Braised Moroccan lamb shanks is a comforting, spicy and flavoursome braise that makes for perfect comfort food.
This is exactly the type of dish you want when the weather turns cold and something hearty, and warming is called for.
Our weather turned with a vengeance last week. The fire was lit and the smell of the lamb shanks cooking filled our home with the promise of a delicious meal coming up.
We dined liked kings with each shank served on a bed of couscous. The pumpkin soaks up all the glorious juices and becomes soft and the perfect partner for the tender lamb.
The bonus to this dish was the extra sauce that was left over. We served it the following day on some pappardelle pasta with a gremolata of chopped Italian parsley, lemon zest and finely grated garlic. Bonus meal in one!
Look for the front shanks which are always smaller than the longer to cook, and generally much plumper looking rear shanks. We learned the hard way that even though the rear shanks can look much meatier, they are much, much tougher than the slimmer, front shanks.
We’d gone to the local farmers market and came across a farmer selling these devine looking, really plump and meaty lamb shanks at an incredibly great price.
Our thoughts turned to all sorts of braises for long slow cooking and delicious meat. Naturally we bought some for now, and some to freeze for later (let us tell you that Cooper dined like a king for 4 dinners).
We set about braising them in something or other that now quite escapes us both, and waited and waited, and prodded and prodded with a fork willing the meat to become tender.
That meal was a complete fail, and a good lesson regarding lamb shanks.
The rear legs apparently do much more work than the front and are consequently tougher and therefore take forever to cook (ours never got to the ‘fall off the bone’ stage,) so the lesson is bigger, is not always better!
Preserved lemons bring a lot of great flavour to any braise. They’re intensely lemony and add amazing depth and favour to loads of different recipes.
They’re beyond easy to make but time is the key to getting the lemons depth of flavour.
Thankfully today many supermarkets stock preserved lemons but you should take the tip and make some to have on hand. You won’t be sorry!
Trust the French to come up with the easy and practical cartouche method as a solution to stop meat drying out and liquid evaporating too quickly.
A baking paper (parchment paper) disc of paper is cut out with a small hole in the centre to allow some steam to escape.
The cartouche lid slows the rate of evaporation while still encouraging an even, steady distribution of heat. It is especially useful for slow cooking methods such as these braised Moroccan lamb shanks.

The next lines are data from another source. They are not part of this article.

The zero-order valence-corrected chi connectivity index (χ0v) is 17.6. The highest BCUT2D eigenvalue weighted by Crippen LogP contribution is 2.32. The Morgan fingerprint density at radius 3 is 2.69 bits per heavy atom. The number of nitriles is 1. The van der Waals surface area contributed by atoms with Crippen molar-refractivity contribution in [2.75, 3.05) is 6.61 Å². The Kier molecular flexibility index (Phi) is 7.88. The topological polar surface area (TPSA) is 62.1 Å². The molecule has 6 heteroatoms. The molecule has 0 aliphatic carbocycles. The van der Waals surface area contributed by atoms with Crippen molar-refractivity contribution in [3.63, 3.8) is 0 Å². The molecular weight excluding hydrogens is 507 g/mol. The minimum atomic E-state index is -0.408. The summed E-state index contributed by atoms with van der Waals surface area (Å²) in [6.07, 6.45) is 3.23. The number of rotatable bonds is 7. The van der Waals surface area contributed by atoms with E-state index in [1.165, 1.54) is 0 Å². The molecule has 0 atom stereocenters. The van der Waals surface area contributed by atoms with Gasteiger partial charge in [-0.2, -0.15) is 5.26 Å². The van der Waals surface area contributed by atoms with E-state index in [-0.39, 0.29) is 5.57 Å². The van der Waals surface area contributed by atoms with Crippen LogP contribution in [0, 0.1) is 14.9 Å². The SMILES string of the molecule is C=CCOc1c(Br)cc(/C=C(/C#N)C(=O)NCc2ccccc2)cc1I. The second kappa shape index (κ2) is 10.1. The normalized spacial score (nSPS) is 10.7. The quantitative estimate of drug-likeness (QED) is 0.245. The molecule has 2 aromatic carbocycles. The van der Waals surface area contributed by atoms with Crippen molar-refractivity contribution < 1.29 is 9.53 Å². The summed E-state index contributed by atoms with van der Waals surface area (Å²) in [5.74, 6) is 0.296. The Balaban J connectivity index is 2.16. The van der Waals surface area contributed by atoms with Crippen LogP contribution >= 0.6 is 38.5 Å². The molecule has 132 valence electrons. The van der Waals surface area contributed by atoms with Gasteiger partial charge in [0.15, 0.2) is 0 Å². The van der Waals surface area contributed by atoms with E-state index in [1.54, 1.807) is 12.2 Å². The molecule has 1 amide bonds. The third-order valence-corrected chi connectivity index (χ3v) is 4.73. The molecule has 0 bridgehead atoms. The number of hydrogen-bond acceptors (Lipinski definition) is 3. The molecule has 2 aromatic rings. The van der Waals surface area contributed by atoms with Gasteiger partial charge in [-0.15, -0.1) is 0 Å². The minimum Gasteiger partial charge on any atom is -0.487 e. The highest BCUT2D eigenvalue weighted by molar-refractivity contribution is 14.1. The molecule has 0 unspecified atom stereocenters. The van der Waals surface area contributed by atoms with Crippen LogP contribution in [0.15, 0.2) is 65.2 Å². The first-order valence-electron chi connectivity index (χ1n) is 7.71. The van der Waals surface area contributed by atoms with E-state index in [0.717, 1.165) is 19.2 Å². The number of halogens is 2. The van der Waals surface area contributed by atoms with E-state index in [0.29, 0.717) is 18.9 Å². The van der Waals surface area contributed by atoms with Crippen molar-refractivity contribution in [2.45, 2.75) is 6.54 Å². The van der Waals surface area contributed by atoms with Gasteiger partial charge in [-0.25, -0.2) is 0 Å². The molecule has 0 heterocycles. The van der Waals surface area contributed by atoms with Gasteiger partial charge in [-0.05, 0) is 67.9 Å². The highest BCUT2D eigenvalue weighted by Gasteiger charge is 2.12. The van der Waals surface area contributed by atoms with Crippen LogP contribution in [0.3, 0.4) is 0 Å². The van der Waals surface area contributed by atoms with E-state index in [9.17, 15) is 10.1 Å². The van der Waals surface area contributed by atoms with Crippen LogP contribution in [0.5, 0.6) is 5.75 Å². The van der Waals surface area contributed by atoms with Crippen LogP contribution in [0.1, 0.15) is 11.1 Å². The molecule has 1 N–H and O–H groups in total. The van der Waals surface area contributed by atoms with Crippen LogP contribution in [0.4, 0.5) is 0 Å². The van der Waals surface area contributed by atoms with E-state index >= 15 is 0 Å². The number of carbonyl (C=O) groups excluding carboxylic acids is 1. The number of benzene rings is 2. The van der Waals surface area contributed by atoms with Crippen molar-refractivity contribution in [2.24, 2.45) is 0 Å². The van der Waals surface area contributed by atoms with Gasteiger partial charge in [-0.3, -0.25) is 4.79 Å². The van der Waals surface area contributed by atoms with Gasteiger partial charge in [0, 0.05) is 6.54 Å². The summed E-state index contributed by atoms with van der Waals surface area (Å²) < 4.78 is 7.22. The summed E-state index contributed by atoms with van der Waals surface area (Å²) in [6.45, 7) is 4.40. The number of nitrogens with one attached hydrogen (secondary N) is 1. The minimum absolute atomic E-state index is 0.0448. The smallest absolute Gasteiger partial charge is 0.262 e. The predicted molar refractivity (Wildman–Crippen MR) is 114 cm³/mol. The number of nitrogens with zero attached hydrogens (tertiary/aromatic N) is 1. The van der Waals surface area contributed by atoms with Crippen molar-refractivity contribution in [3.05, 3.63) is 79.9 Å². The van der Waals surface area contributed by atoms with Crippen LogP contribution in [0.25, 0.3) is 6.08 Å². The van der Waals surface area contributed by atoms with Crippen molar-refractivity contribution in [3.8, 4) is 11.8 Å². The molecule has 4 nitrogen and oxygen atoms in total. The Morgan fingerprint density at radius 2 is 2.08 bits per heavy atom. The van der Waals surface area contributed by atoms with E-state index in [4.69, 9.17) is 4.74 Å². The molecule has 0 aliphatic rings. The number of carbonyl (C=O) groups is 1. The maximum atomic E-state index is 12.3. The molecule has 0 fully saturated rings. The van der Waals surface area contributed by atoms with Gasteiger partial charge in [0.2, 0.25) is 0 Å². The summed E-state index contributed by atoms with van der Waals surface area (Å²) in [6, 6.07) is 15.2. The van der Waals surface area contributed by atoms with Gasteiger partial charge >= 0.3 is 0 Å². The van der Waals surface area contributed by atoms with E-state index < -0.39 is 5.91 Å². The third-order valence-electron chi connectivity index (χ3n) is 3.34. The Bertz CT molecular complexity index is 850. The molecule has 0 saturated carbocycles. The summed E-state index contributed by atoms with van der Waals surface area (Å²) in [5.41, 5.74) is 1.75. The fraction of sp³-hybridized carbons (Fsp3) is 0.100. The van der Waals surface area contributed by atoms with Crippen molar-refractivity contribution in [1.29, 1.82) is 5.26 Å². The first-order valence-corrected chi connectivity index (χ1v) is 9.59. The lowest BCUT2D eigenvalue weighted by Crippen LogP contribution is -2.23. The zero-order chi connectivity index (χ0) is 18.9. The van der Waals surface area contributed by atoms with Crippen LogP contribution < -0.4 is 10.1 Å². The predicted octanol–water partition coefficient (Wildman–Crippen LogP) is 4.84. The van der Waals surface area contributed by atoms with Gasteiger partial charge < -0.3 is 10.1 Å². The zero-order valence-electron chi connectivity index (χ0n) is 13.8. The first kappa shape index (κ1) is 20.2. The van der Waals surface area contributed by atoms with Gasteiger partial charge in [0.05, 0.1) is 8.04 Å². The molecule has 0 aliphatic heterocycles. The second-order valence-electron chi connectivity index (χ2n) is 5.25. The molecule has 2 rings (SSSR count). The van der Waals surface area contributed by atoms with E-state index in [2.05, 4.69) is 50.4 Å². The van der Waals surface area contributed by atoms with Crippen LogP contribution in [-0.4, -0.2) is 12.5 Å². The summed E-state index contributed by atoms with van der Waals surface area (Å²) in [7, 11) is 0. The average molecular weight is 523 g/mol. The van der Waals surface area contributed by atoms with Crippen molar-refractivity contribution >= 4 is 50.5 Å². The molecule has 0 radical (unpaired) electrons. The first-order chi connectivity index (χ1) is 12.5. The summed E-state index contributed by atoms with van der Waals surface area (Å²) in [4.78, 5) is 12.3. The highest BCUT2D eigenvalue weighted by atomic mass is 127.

Watch How To Make Braised Moroccan Lamb Shanks
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What’s your favourite way to cook lamb shanks? We would love to hear from you in the comments below when you make these easy braised Moroccan lamb shanks.
Braised Moroccan lamb shanks is a perfect meal for when the weather turns cold and bleak. There is a bonus extra with the left over sauce served on some pasta with a fresh gremolata for another meal. Perfect! Who doesn't like a two in one recipe?
- 4 tablespoons olive oil
- 1/4 cup plain (all purpose) flour- optional
- 4 lamb shanks
- 1 large red onion, cut into thick slivers
- 1 tablespoon garlic, finely chopped
- 1 long red chilli, thinly sliced
- 3/4 preserved lemon, flesh discarded and sliced into thin slices
- 1 tablespoon ground cumin
- 1 tablespoon ground coriander
- 1 teaspoon fine salt
- freshly milled black pepper to taste
- 1kg (1 pound) piece of Kent pumpkin, cut into wedges
- steamed couscous or quinoa to serve - optional
- preheat oven to 180c (355f)
- lightly dust lamb shanks with flour
- heat oil in a large pan over medium to high heat
- add lamb and cook, turning occasionally till browned
- combine tomatoes, onion, garlic, coriander, cumin, preserved lemon, salt, pepper and 1 cup of water
- pour over lamb shanks
- cover with baking paper cartouche and lid- see notes above
- cook on middle shelf of oven for 1 1/2 hours
- remove pan and add pumpkin pieces, recovering with cartouche and lid
- bake for a further 30 minutes or until shanks are fork tender and meat is nearly falling off the bone
- serve with your choice of couscous, quinoa or rice
Amount Per Serving Calories 0Total Fat 0gSaturated Fat 0gTrans Fat 0gUnsaturated Fat 0gCholesterol 0mgSodium 0mgCarbohydrates 0gFiber 0gSugar 0gProtein 0g